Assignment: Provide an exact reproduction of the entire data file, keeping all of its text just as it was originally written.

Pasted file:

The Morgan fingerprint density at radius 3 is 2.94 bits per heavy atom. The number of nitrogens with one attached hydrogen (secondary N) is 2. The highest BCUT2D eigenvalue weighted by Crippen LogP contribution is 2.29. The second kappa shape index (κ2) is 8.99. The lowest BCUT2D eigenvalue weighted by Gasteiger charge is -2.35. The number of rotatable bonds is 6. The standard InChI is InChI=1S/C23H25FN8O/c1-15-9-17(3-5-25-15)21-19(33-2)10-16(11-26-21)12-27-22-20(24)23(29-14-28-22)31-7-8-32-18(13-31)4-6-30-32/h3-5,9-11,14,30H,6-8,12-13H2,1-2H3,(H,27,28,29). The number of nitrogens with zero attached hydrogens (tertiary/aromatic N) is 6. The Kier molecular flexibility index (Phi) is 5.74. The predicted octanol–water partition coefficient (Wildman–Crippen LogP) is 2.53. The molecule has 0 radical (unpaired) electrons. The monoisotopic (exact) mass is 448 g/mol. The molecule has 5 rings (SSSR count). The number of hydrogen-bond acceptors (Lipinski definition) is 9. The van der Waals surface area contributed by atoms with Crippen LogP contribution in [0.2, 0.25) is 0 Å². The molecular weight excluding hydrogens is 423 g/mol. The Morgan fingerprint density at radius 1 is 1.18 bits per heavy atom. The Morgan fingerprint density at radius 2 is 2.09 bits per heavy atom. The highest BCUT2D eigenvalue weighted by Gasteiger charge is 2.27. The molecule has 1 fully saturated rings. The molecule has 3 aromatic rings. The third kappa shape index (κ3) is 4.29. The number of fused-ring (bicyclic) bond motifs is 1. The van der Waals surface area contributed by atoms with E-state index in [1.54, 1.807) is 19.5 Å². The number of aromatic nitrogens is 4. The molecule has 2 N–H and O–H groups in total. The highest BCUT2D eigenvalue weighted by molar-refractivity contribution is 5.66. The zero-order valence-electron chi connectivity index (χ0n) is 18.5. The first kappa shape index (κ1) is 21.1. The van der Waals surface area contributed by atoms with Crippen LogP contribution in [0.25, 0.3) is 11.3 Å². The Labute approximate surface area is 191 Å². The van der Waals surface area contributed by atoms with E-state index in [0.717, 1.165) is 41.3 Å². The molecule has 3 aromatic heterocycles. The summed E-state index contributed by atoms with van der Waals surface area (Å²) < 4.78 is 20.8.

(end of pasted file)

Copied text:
The Morgan fingerprint density at radius 3 is 2.94 bits per heavy atom. The number of nitrogens with one attached hydrogen (secondary N) is 2. The highest BCUT2D eigenvalue weighted by Crippen LogP contribution is 2.29. The second kappa shape index (κ2) is 8.99. The lowest BCUT2D eigenvalue weighted by Gasteiger charge is -2.35. The number of rotatable bonds is 6. The standard InChI is InChI=1S/C23H25FN8O/c1-15-9-17(3-5-25-15)21-19(33-2)10-16(11-26-21)12-27-22-20(24)23(29-14-28-22)31-7-8-32-18(13-31)4-6-30-32/h3-5,9-11,14,30H,6-8,12-13H2,1-2H3,(H,27,28,29). The number of nitrogens with zero attached hydrogens (tertiary/aromatic N) is 6. The Kier molecular flexibility index (Phi) is 5.74. The predicted octanol–water partition coefficient (Wildman–Crippen LogP) is 2.53. The molecule has 0 radical (unpaired) electrons. The monoisotopic (exact) mass is 448 g/mol. The molecule has 5 rings (SSSR count). The number of hydrogen-bond acceptors (Lipinski definition) is 9. The van der Waals surface area contributed by atoms with Crippen LogP contribution in [0.2, 0.25) is 0 Å². The molecular weight excluding hydrogens is 423 g/mol. The Morgan fingerprint density at radius 1 is 1.18 bits per heavy atom. The Morgan fingerprint density at radius 2 is 2.09 bits per heavy atom. The highest BCUT2D eigenvalue weighted by Gasteiger charge is 2.27. The molecule has 1 fully saturated rings. The molecule has 3 aromatic rings. The third kappa shape index (κ3) is 4.29. The number of fused-ring (bicyclic) bond motifs is 1. The van der Waals surface area contributed by atoms with E-state index in [1.54, 1.807) is 19.5 Å². The number of aromatic nitrogens is 4. The molecule has 2 N–H and O–H groups in total. The highest BCUT2D eigenvalue weighted by molar-refractivity contribution is 5.66. The zero-order valence-electron chi connectivity index (χ0n) is 18.5. The first kappa shape index (κ1) is 21.1. The van der Waals surface area contributed by atoms with Crippen LogP contribution in [0.25, 0.3) is 11.3 Å². The Labute approximate surface area is 191 Å². The van der Waals surface area contributed by atoms with E-state index in [0.717, 1.165) is 41.3 Å². The molecule has 3 aromatic heterocycles. The summed E-state index contributed by atoms with van der Waals surface area (Å²) < 4.78 is 20.8.